From a review of Standing with Israel: Why Christians Support The Jewish State: "These examples demonstrate the deeper spiritual relationship between Jewish and Christian Zionists. As the world, through the UN and other forces, now attempts to make Israel the international scapegoat, it is time to bury the unimportant differences that divide us. Those who share Judeo-Christian values must join hands in support of Israel our beloved. Standing With Israel is a most welcome and timely call for Jewish and Christian Zionists to let go of mutual distrust, agree to disagree on other matters and to work together to ensure a safe and prosperous future for Israel. David Brog not only bears witness to this historic Jewish/Christian reconciliation that is taking shape, but contributes towards it with this illuminating and highly readable book."

Line up for welfare, unpaid Mufti is told: "Australia's Muslim spiritual leader, Sheik Taj Din al-Hilali, has lost his $40,000 cleric's allowance and been told to apply for the dole because the bitterly divided national Islamic council can no longer pay him. The high-profile sheik has been instructed to "contact your local Centrelink office" by the nation's peak Muslim body, the Australian Federation of Islamic Councils, which is locked in a legal dispute over its leadership and has been denied access to its bank accounts".

Kuwaiti student quick to invoke all-American alibi: "Last week, a young Kuwaiti woman who was lucky enough to avoid jail time after leaving the scene of a fatal accident told a local TV reporter that she had been victimized by the justice system because of her Arab roots. 'It's been hell,' 20-year-old Reem Bishara said. 'I've been to hell and back. ... I was treated very unfairly. I shouldn't be paying the price for this. I'm not the one who did anything.' Actually, she did. Bishara's attitude illustrates exactly why so many people are put off by her. It isn't because she was born a Kuwaiti. It's because she behaves like an American. Not like the early patriots whom we celebrate each July Fourth, but like the 2006 variety, who would rather blame others for their troubles than own up to them."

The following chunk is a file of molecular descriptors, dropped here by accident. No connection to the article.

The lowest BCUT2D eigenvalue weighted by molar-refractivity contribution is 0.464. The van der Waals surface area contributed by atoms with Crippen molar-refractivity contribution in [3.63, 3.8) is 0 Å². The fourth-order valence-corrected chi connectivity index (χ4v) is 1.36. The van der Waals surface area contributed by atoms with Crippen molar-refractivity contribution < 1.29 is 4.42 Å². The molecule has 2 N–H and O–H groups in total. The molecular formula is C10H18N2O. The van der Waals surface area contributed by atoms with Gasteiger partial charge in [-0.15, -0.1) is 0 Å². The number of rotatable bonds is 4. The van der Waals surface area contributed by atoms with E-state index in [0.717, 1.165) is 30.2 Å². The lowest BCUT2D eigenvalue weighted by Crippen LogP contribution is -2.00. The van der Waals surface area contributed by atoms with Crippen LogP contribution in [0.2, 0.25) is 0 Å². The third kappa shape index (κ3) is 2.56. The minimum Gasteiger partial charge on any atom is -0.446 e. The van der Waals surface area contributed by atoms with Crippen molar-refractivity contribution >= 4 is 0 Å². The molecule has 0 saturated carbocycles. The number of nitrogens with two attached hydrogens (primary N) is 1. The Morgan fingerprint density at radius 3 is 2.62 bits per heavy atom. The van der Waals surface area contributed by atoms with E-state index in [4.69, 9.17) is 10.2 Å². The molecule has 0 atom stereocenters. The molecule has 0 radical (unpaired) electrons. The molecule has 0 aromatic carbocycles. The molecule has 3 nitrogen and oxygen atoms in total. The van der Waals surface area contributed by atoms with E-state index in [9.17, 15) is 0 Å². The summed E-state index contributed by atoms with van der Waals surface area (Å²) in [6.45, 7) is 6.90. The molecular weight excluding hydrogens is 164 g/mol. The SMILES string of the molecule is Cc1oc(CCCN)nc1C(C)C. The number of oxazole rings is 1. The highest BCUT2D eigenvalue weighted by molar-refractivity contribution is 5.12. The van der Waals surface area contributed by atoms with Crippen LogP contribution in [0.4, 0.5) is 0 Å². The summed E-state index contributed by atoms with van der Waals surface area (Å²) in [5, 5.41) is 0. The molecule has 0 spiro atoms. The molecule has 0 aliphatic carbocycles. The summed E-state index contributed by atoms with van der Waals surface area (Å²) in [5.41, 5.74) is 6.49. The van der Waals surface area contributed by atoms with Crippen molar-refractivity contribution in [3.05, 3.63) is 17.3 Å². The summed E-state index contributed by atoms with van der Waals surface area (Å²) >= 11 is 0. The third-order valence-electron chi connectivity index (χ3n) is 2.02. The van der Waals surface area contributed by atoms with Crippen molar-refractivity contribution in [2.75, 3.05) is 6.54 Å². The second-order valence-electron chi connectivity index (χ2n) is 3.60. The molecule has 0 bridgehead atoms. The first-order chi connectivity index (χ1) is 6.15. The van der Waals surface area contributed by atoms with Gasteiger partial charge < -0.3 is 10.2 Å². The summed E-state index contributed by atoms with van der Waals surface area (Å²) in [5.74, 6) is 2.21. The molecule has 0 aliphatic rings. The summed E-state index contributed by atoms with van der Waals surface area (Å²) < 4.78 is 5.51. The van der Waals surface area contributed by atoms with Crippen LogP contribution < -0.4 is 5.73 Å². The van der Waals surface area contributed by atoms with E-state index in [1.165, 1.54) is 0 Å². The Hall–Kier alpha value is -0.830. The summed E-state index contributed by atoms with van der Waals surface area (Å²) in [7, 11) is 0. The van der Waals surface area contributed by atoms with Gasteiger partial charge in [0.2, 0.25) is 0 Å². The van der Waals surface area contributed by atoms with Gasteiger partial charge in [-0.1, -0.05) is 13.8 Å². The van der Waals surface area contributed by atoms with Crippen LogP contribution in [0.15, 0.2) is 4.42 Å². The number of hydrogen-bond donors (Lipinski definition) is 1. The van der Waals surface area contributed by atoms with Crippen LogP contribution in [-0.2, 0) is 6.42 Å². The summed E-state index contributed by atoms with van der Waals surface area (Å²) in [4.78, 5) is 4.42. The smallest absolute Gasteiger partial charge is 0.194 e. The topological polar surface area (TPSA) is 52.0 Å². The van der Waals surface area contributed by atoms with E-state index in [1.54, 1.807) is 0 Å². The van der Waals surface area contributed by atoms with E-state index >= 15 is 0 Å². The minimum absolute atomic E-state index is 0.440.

Put the "independence" back in Independence Day: "'Independence Day' is a critically important title. It signifies the fundamental meaning of this nation, not just of the holiday. The American Revolution remains unique in human history: a revolution -- and a nation -- founded on a moral principle, the principle of individual rights. Jefferson at Philadelphia, and Washington at Valley Forge, pledged their 'lives, fortunes, and sacred honor.' For what? Not for mere separation from England, not -- like most rebels -- for the 'freedom' to set up their own tyranny. In fact, Britain's tyranny over the colonists was mild compared to what most current governments do to their citizens. Jefferson and Washington fought a war for the principle of independence, meaning the moral right of an individual to live his own life as he sees fit."



"All the worth which the human being possesses, all spiritual reality, he possesses only through the State." -- 19th century German philosopher Georg Wilhelm Friedrich Hegel. Hegel is the most influential philosopher of the Left -- inspiring Karl Marx, the American "Progressives" of the early 20th century and university socialists to this day.

The Big Lie of the late 20th century was that Nazism was Rightist. It was in fact typical of the Leftism of its day. It was only to the Right of Stalin's Communism. The very word "Nazi" is a German abbreviation for "National Socialist" (Nationalsozialistisch)